Streetlight’s Contagious Cadence
While walking along Kalakaua Avenue on a random night, a mesmerizing groove grabs you by the ear. Sure, tourists pause here and there for the ubiquitous sidewalk entertainment, but there’s something special about the energy exuded by Streetlight Cadence (streetlightcadence.com). It’s that pure love for the instruments, the readiness to chat with admirers and goof off for photos. It’s the accessibility, the freshness, the naturalness, the way they make the cello and violin hip. The charismatic quartet – Jonathon Franklin (violin), Jesse Shiroma (accordion, percussion), Brian Webb (cello) and Chaz Umamoto (guitar) – has its audience in a rapture like meerkats at sunset.
Franklin and Shiroma were among the original band members four years ago who started playing the streets to make some grocery money while in college. Various others came and went, but now they’re down to a group solid enough that they’re moving beyond their ongoing club and venue gigs on island to tour the Mainland West Coast this month.
“Not only do we like to bring classical music to the modern age,” pronounces lead singer Franklin, “we like to bring pop music to the classical age.”
With that, they dive into a Lady Gaga number only to move on to Devil Went Down to Georgia, or a Mumford & Sons hit. Their own catchy original music is some of the most riveting. Look up Thinking of You from their debut album of the same name on iTunes, Spotify or Amazon. They also have a new album in the works, pending crowdfunding (search for it on kickstarter.com to learn more).
The band takes a break, and still buzzing from the music high, an exuberant Shiroma talks with A&S.
How long will you be on tour? We’ll be on the road for three weeks from San Diego to Seattle, and Los Angeles, San Francisco, Portland. We’re getting gigs through friends, and Hard Rock Cafe here (one of the band’s main haunts) has been forwarding us to Hard Rocks in other cities, saying “Hey, check these guys out.” We’ve been cold-calling venues and saying, “We’re Streetlight Cadence, a sidewalk band from Hawaii, and we would love to play at your venue.” We’ve been receiving fantastic support from abroad and from home.
Who makes up your fan base?
The funny thing about being a sidewalk band is even though we started here and we play here in Hawaii, the majority of our fan base are tourists from the Mainland and from Europe. We have offers, “Come to Sydney, come to Tokyo.” And we’ll try. We want to do an East Coast tour, hopefully in the summer and then who knows, maybe Japan, Australia …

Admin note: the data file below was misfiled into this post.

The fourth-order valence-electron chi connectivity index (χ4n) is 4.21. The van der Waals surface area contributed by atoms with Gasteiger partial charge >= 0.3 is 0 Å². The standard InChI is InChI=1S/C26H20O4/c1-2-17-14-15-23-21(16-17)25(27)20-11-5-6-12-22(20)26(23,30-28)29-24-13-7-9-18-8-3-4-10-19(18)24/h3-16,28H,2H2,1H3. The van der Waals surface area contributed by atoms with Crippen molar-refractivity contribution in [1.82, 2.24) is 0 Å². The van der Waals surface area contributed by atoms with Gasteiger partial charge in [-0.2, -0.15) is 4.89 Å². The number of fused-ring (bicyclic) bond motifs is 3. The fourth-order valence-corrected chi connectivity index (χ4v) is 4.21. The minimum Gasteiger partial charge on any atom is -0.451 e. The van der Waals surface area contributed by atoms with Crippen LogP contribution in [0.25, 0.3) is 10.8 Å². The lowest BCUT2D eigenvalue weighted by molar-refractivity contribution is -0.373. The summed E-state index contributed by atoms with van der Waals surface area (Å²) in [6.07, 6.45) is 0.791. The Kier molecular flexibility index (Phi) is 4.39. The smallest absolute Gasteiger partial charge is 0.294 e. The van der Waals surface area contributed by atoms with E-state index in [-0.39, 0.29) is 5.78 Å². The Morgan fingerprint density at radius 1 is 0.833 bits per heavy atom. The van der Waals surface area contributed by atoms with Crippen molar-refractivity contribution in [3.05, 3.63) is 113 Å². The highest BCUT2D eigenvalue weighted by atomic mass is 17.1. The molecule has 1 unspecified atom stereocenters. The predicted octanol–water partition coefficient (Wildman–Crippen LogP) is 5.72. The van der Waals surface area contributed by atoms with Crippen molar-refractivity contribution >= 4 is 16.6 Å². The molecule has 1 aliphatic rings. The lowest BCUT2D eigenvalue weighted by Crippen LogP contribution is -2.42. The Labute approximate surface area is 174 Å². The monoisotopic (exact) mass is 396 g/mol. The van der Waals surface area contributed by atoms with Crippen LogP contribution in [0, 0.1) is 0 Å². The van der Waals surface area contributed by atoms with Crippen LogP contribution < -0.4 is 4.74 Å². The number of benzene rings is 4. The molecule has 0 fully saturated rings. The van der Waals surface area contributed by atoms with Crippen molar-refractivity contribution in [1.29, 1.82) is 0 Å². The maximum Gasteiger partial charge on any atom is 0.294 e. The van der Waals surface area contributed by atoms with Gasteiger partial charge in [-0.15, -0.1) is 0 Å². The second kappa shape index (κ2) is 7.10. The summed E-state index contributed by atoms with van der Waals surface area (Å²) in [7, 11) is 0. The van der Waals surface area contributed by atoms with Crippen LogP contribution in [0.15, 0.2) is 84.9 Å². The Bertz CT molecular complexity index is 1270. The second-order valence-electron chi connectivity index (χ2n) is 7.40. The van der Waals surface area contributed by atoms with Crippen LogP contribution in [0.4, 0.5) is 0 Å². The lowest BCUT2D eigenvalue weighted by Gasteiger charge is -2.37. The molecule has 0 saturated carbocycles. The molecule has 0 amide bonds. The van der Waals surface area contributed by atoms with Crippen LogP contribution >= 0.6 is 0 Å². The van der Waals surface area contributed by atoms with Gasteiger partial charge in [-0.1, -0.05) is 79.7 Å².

We bill ourselves as pretty low key. To save on costs, we try not to stay in hotels, and we ask if fans would be so gracious to host us. We’re fantastic cleaners, you know, like maids – the house, dishes. We’ll cook our hosts dinner for a floor to sleep on.
Where are the band members from? I was born here (Honolulu), raised in Hilo. Chaz is from here. Brian is from San Diego and Jon is from Houston.
Are all of you music majors? None of us studied music in college. I’m a history and German double major. Brian is a social work major. Chaz studied English. And Jon was in entrepreneurial studies. Jon, Brian and Chaz just graduated. Brian is in the middle of his master’s. I’m in my last undergraduate semester at UH-Manoa.
How often do you practice? We sit down usually once or twice a week and hammer things out seriously. But we actually consider busking practice, so we play a lot of new material here (on the sidewalk). It’s our most regular gig – we shoot for three times a week, but at least one or two.
What made you decide to go on tour? Streetlight Cadence first started as, yeah, we’re playing on the sidewalk, we’ll learn a few covers. We started writing some songs, people started liking them and slowly over the years it was feeling good, like, do we want to commit to this? We would look at each other, is he thinking the same thing I’m thinking? A few months ago we decided alright, we’re all pouring all of our chips into this tour. We’re all paying out of pocket. We’re all into this 110 percent.
Do you see yourselves becoming too good for the streets? No way, never! Honestly, the sidewalks without a question are the funnest gigs – the stories and the people you meet. And the best thing is we’re not expecting anything, we’re just sharing our music. To see people sit down and listen to a complete stranger on the sidewalk, it’s something else.